ANNAPOLIS – With the help of some Hagerstown inmates, tens of thousands of needy families in Baltimore will be able to enjoy Thanksgiving dinner this year.
For the past two weeks, the inmates and staff at the Maryland Correctional Enterprises Meat Plant have de-boned and cooked more than 700 turkeys for the annual Bea Gaddy’s Thanksgiving Dinner. The Bea Gaddy Center in Baltimore has partnered with the correctional facility for at least 15 years to meet its goal of providing a hot Thanksgiving meal for more than 20,000 Baltimore families.
“If it weren’t for the inmates and staff, we wouldn’t even be able to have this program,” said Connie Bass, director of the Bea Gaddy Family Center. “I just adore each and every one of them over there. I can’t say it enough – they’ve been a great asset to this program.”
But the inmates and staff at the meat plant in Hagerstown aren’t the only ones helping out the community this holiday season. Each year, several Maryland correctional facilities host programs designed to give inmates an opportunity to pay society back and connect with their communities.
And with the ongoing economic downturn putting significant strain on dozens of families this holiday season, inmates and staff at correctional facilities have jumped at the opportunity to participate in the programs.
“The public safety employees are very benevolent and do things unheralded year-round, but their knowledge of families that may be going through a hard time during the holiday season always makes them want to help out a little more during this time of year,” said Mark Vernarelli, director of public information at the Maryland Department of Public Safety and Correctional Services. “And the inmates love to have the opportunity to serve society.”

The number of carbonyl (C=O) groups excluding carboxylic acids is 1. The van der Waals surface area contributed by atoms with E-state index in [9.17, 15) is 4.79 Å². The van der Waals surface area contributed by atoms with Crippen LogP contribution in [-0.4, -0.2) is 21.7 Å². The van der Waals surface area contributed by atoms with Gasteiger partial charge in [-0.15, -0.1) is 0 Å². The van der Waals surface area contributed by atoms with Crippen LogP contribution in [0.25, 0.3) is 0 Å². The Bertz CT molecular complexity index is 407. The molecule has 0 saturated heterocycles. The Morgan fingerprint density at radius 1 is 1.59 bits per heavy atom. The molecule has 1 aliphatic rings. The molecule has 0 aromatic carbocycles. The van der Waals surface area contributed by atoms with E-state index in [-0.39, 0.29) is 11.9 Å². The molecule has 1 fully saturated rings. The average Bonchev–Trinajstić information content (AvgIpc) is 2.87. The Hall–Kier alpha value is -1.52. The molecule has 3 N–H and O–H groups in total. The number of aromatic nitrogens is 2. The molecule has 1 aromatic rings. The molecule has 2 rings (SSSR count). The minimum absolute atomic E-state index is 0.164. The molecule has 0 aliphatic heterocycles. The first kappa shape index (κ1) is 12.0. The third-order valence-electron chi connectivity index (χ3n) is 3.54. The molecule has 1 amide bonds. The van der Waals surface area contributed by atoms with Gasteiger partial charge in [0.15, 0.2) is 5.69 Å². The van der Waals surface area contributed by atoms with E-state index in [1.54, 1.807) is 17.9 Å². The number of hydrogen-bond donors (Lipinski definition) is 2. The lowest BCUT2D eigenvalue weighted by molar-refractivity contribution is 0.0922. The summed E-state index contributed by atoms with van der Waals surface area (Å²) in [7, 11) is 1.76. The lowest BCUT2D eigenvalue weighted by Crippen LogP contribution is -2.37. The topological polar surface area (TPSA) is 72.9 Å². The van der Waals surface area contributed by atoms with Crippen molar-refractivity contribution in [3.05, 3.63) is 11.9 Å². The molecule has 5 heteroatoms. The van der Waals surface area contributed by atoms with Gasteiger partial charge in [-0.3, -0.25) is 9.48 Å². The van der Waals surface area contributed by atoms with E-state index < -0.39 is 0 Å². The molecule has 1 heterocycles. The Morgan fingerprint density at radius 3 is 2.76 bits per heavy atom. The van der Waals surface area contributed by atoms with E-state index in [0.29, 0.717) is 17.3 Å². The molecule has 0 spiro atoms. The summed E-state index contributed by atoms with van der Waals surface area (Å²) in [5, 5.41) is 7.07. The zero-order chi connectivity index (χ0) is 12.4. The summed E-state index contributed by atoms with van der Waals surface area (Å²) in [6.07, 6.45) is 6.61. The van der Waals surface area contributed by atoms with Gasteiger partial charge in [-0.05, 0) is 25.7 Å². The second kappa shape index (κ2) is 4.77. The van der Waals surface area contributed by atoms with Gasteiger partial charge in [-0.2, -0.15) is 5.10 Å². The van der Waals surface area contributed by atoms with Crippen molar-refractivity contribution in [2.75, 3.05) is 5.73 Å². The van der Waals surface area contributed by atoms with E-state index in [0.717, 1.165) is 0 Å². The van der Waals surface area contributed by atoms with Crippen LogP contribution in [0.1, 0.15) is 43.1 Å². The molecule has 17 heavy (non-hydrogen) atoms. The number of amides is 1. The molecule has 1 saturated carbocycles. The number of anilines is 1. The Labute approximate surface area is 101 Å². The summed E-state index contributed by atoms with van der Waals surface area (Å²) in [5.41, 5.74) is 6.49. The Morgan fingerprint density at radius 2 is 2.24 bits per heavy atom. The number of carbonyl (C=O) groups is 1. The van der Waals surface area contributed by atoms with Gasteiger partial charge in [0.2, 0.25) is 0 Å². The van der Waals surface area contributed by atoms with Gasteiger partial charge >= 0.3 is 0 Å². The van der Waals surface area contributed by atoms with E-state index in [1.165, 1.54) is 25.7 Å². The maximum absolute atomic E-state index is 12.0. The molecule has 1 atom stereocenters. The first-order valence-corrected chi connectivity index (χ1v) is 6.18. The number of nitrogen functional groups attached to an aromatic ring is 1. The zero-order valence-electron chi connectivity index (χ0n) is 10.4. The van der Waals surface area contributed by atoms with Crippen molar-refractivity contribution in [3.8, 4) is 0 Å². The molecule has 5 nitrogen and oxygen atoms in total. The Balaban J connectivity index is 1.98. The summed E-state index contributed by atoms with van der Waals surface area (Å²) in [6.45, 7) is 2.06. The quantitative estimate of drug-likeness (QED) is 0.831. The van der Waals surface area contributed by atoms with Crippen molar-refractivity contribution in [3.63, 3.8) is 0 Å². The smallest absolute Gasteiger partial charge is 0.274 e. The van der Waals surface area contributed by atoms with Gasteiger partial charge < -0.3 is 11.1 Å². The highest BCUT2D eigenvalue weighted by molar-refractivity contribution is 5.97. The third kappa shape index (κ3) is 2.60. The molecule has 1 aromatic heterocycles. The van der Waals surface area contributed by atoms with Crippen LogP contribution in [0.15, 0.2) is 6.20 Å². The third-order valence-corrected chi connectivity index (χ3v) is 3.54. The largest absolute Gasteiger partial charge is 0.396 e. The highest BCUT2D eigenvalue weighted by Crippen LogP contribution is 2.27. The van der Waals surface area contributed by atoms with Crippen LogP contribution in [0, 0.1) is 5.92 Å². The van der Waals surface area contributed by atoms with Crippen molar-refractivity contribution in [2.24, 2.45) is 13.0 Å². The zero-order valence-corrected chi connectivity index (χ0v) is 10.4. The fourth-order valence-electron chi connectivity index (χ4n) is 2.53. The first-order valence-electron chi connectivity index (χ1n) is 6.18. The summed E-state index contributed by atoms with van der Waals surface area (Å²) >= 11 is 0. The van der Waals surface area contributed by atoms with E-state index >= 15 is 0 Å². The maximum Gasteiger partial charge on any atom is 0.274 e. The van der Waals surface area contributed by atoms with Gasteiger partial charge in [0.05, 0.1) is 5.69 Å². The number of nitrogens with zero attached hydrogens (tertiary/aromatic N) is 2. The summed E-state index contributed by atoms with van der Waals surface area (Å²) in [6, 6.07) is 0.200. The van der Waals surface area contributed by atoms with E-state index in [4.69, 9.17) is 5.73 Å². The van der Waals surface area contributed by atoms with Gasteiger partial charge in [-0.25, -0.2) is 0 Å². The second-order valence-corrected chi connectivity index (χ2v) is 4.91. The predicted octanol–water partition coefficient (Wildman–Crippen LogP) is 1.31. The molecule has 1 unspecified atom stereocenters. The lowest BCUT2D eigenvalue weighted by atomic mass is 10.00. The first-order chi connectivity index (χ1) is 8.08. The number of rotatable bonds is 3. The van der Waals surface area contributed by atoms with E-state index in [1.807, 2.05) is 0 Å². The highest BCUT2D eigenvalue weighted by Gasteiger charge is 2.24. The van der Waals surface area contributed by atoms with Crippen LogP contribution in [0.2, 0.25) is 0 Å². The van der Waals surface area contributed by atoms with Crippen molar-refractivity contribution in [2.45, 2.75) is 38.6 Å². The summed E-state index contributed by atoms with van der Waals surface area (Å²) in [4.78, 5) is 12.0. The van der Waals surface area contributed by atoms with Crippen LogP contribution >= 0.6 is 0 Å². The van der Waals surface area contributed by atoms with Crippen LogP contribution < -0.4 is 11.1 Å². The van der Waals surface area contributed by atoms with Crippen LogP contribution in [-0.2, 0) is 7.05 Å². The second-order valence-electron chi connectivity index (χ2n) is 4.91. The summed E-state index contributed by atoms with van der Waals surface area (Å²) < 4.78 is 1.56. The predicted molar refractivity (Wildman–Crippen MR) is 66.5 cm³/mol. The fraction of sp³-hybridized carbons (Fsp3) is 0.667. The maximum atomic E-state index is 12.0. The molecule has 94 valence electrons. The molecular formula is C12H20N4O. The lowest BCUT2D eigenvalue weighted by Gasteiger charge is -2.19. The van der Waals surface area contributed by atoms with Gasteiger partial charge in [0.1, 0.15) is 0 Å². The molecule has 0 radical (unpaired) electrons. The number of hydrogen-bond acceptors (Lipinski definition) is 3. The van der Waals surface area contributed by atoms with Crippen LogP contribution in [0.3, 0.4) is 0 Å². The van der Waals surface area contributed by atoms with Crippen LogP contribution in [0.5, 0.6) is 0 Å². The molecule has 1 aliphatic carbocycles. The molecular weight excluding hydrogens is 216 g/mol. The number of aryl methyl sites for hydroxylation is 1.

On the Eastern Shore, inmates at the Eastern Correctional Institution are building a holiday parade float for the Princess Anne, Pocomoke, Salisbury and Berlin Christmas parades. This year’s float – which is being built with scrap materials – will honor Looney Tunes.
“This is possibly the only prison in the nation whose inmates annually build floats – and they win top awards in every parade,” Vernarelli said. “The public’s been very supportive of this project, and it’s become an absolute thing to do. People come to expect great things from these inmates.”
The Jessup Correctional Institution plans to serve Thanksgiving and Christmas meals for 15 Maryland families.
In Western Maryland, wheelchair-bound inmates at the Western Correctional Institution in Cumberland will be making Christmas toys for children out of scrap wood. The facility is also planning to have the inmates sew pillowcases for young children battling cancer.
“We couldn’t be more proud of the benevolence of these men and women that are serving their community during the holidays,” Vernarelli said. “Inmates generally want to pay society back, and this gives them a real feeling that they’re doing that.”